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Study: Few gains for women in key movie industry creative jobs

January 24, 2012 | 12:02 am

Despite the attention being paid to "Bridesmaids" this awards season, women are not making significant gains in the U.S. movie business, according to a report being issued Tuesday by the Center for the Study of Women in Television and Film at San Diego State University.

Women made up 18% of all directors, producers, writers, cinematographers and editors working on the top 250 highest-grossing movies last year, an uptick from the 16% figure recorded for 2009 and 2010 but only one percentage point better than when the center began compiling employment statistics in 1998, executive director Martha M. Lauzen reported.

Only 5% of the directors of last year's surveyed films were women, the center said, compared with 7% in 2010 and 9% in 1998.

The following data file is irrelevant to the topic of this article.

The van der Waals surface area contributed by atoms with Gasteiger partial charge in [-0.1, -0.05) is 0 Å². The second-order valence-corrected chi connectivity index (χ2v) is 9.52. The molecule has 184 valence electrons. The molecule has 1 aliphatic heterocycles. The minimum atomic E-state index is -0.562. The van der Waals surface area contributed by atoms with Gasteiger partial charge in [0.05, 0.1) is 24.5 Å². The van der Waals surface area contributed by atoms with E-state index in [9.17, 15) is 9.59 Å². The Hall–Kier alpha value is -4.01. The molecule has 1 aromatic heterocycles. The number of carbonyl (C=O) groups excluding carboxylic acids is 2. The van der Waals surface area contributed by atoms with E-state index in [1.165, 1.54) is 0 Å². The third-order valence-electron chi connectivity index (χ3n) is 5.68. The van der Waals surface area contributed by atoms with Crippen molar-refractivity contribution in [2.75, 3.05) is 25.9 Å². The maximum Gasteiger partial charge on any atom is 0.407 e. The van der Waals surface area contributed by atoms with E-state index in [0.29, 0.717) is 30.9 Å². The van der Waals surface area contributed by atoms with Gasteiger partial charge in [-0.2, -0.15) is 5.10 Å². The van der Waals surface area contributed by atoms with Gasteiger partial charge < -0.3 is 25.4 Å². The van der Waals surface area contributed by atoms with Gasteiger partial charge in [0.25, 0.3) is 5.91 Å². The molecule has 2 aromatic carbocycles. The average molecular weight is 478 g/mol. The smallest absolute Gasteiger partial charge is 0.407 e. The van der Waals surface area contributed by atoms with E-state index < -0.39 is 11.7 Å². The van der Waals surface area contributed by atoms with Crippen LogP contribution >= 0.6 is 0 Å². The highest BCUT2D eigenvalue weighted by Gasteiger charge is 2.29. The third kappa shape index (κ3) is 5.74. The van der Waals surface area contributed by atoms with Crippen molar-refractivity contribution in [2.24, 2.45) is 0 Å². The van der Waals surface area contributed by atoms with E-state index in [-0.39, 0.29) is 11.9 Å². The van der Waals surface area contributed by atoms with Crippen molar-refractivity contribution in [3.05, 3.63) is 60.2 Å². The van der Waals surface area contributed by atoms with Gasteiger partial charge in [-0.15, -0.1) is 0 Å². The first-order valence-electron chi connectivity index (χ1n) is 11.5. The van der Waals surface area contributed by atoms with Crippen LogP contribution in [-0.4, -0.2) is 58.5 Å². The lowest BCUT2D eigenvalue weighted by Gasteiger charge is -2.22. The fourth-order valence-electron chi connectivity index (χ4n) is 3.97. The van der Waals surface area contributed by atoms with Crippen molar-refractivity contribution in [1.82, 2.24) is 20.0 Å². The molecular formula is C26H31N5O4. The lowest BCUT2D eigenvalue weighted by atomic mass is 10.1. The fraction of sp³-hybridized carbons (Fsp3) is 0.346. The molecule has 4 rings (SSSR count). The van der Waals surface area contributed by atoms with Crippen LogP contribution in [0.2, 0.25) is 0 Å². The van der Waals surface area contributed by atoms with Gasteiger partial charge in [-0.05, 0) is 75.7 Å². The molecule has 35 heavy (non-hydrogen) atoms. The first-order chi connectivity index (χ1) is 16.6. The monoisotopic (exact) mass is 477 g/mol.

Of the other jobs examined, the study found that women comprised 25% of producers, 20% of editors, 18% of executive producers, 14% of writers and 4% of cinematographers.

It also reported that among the 250 films, 96% had no female cinematographers, 94% had no female directors, 77% had no female writers, 76% had no female editors, 59% had no female executive producers and 36% had no female producers.


Sundance features a cluster of risque, female-driven comedies

Does "Bridesmaids" have a shot at Oscar gold?

Gender inequality still has a starring role in Hollywood

--Lee Margulies

Photo: The cast of "Bridesmaids." Credit: Suzanne Hanover/Universal Pictures

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